Black History Month: John Lewis


Tyler Hayley, Reporter and Editor

One of the most prominent figures of the civil rights movement, John Lewis fought for his community for his whole life. Let’s take a look back at the Congressman’s legacy.

John Lewis was born on February 21, 1940 in Troy, Alabama to Willie Mae Carter and Eddie Lewis. Both of his parents were sharecroppers, farmers who give some of their crops to the owner of the land, so from a young age John had to take jobs to provide for his family. Even when he was young, John wanted to be part of the civil rights movement. Throughout 1955 and 1956 he would be inspired by the speeches Martin Luther King, Jr. gave on the current Montgomery bus boycott, which made him want to fight for his community.

At 17 John left Alabama and moved to Nashville, Tennessee to study at the American Baptist Theological Seminary. While living in Nashville, he would learn about nonviolent protest and would help organize many sit-ins at segregated cafes and lunch counters. John and his fellow protestors would be met with violence for their effort, often being beaten and arrested. Although these activities worried his mother, John would keep pursuing new actions as part of the civil rights movement. He would be part of the Freedom Rides of 1961 where he along with other “Freedom Riders” protested the segregated facilities that interstate bus terminals had in the South. Even though these facilities were deemed illegal by the Supreme Court, the protestors resulted in being arrested and beaten.

John would help create the Student Nonviolent Coordinating Committee, SNCC, and was president of the organization from 1963 to 1966. In 1964 John also helped plan the March on Washington as one of the “Big Six” leaders of the civil rights movement. He had already established himself as a serious activist and was considered one of the main leaders of the movement along with Martin Luther King, Jr., James Farmer, A. Philip Randolph, Roy Wilkins, and Whitney Young.

At the March on Washington, John was the youngest speaker at the event and during his speech declared, “We all recognize the fact that if any radical social, political, and economic changes are to take place in our society, the people, the masses, must bring them about.” In 1964, following the March on Washington, the Civil Rights Act became law. It was through the hard work of activists like John Lewis that made it possible, but that wasn’t the end of the movement.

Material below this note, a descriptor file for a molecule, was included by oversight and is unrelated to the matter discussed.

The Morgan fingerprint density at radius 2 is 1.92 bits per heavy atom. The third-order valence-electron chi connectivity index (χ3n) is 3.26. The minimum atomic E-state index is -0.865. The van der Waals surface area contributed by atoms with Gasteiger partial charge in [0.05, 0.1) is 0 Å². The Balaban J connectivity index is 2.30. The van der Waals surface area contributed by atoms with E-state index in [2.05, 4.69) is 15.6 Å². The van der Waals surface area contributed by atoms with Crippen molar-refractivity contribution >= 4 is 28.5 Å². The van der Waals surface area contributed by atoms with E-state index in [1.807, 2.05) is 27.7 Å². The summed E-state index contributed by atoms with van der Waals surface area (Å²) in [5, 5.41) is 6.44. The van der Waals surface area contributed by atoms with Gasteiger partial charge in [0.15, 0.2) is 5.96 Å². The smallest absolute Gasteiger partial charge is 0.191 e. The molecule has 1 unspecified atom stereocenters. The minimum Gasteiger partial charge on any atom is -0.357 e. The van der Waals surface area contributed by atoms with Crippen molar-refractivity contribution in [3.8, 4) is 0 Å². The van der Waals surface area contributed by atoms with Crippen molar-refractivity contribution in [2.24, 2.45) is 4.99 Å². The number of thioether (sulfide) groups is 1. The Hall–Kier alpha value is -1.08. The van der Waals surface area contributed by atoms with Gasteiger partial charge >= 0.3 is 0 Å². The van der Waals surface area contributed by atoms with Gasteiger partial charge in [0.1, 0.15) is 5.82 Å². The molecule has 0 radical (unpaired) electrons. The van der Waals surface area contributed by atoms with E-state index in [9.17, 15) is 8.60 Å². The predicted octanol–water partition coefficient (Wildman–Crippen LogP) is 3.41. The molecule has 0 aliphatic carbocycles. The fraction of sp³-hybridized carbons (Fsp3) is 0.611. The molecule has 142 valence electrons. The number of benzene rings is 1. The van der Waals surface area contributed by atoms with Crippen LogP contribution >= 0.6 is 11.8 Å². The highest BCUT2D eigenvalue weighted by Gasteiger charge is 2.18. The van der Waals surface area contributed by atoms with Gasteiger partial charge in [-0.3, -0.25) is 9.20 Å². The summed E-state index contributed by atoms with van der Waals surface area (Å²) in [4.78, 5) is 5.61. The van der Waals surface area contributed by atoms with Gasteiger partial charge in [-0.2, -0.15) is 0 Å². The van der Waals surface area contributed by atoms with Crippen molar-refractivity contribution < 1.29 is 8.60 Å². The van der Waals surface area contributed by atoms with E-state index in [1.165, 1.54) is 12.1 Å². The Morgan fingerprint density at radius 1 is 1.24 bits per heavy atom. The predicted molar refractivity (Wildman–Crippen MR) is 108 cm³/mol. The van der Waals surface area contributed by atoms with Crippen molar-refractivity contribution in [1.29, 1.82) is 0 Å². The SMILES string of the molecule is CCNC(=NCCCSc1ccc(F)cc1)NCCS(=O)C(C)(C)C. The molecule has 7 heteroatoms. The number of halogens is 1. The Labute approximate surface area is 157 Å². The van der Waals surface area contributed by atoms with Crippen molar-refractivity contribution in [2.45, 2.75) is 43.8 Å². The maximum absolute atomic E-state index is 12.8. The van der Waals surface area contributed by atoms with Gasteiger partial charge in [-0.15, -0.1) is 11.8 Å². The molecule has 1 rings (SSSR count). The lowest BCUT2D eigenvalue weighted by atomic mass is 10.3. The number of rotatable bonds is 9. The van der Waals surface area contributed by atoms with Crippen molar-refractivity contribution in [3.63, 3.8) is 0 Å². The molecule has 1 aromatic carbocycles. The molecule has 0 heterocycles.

After the Civil Rights Act was passed, it was still difficult for African Americans to vote in the South. To combat this, John along with Hosea Williams orchestrated a march from Selma to Montgomery, Alabama, in March of 1965 to bring attention to the issue. After crossing the Edmund Pettus Bridge in Selma, the marchers were attacked by waiting state troopers. John would be harshly beaten, even suffering a fractured skull. The violent attack was recorded and would be spread throughout the country, bringing attention to the issue. “Bloody Sunday” as it would be called would help pass the 1965 Voting Rights Act.

John officially left SNCC in 1966 but would go on to help give voting rights to minorities. In 1970 he became the director of the Voter Education Project and through his work at VEP he helped register millions of voters. After many years of activism, John ran for office in 1981 and won a seat on the Atlanta City Council. That would pave the way for him to be elected to the House of Representatives in 1986, where he represented Georgia’s 5th District.

John Lewis did many great things while part of Congress. He fought poverty, made improvements in education, and called for healthcare reform. He would oversee many renewals of the Voting Rights Act, ensuring the rights of many minorities. One of his most recent protests occurred in 2016 after a mass shooting in Orlando, Florida. John also organized a sit-in of about 40 House Democrats to make Congress address gun violence. Outside of his work in Congress, he would help younger generations by creating a series of graphic novels, March, to educate younger audiences about the civil rights movement.

Through his many years of hard work, John Lewis has been awarded many honors including the Presidential Medal of Freedom, NAACP’s Spingarn Medal, and the only John F. Kennedy “Profile in Courage Award” for Lifetime Achievement. In December of 2019, John announced that he had been diagnosed with pancreatic cancer but would continue his work as a Congressman. Sadly, he passed away on July 17, 2020.

John Lewis was a heroic man who helped the civil rights movement in many ways. To end with some of his inspiring words, “Never give up. Never give in. Never become hostile… Hate is too big a burden to bear.”